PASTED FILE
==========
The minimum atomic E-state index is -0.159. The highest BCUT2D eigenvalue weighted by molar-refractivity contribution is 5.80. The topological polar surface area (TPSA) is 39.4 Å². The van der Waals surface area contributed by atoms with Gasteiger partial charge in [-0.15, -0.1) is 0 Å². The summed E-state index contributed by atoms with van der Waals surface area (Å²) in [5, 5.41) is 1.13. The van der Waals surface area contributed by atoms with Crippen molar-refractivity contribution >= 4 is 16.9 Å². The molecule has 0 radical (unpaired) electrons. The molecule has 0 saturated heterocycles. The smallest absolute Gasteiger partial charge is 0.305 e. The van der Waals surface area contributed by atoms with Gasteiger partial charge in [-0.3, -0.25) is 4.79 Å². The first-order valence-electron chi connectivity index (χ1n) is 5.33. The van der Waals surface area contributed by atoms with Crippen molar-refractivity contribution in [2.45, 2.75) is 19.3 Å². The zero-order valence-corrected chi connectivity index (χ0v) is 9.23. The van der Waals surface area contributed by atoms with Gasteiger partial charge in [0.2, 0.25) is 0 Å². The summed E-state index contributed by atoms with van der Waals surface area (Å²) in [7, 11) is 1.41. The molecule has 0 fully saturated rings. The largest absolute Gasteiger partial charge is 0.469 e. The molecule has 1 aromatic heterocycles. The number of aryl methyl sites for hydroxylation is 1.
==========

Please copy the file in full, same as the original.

The minimum atomic E-state index is -0.159. The highest BCUT2D eigenvalue weighted by molar-refractivity contribution is 5.80. The topological polar surface area (TPSA) is 39.4 Å². The van der Waals surface area contributed by atoms with Gasteiger partial charge in [-0.15, -0.1) is 0 Å². The summed E-state index contributed by atoms with van der Waals surface area (Å²) in [5, 5.41) is 1.13. The van der Waals surface area contributed by atoms with Crippen molar-refractivity contribution >= 4 is 16.9 Å². The molecule has 0 radical (unpaired) electrons. The molecule has 0 saturated heterocycles. The smallest absolute Gasteiger partial charge is 0.305 e. The van der Waals surface area contributed by atoms with Gasteiger partial charge in [-0.3, -0.25) is 4.79 Å². The first-order valence-electron chi connectivity index (χ1n) is 5.33. The van der Waals surface area contributed by atoms with Crippen molar-refractivity contribution in [2.45, 2.75) is 19.3 Å². The zero-order valence-corrected chi connectivity index (χ0v) is 9.23. The van der Waals surface area contributed by atoms with Gasteiger partial charge in [0.2, 0.25) is 0 Å². The summed E-state index contributed by atoms with van der Waals surface area (Å²) in [7, 11) is 1.41. The molecule has 0 fully saturated rings. The largest absolute Gasteiger partial charge is 0.469 e. The molecule has 1 aromatic heterocycles. The number of aryl methyl sites for hydroxylation is 1.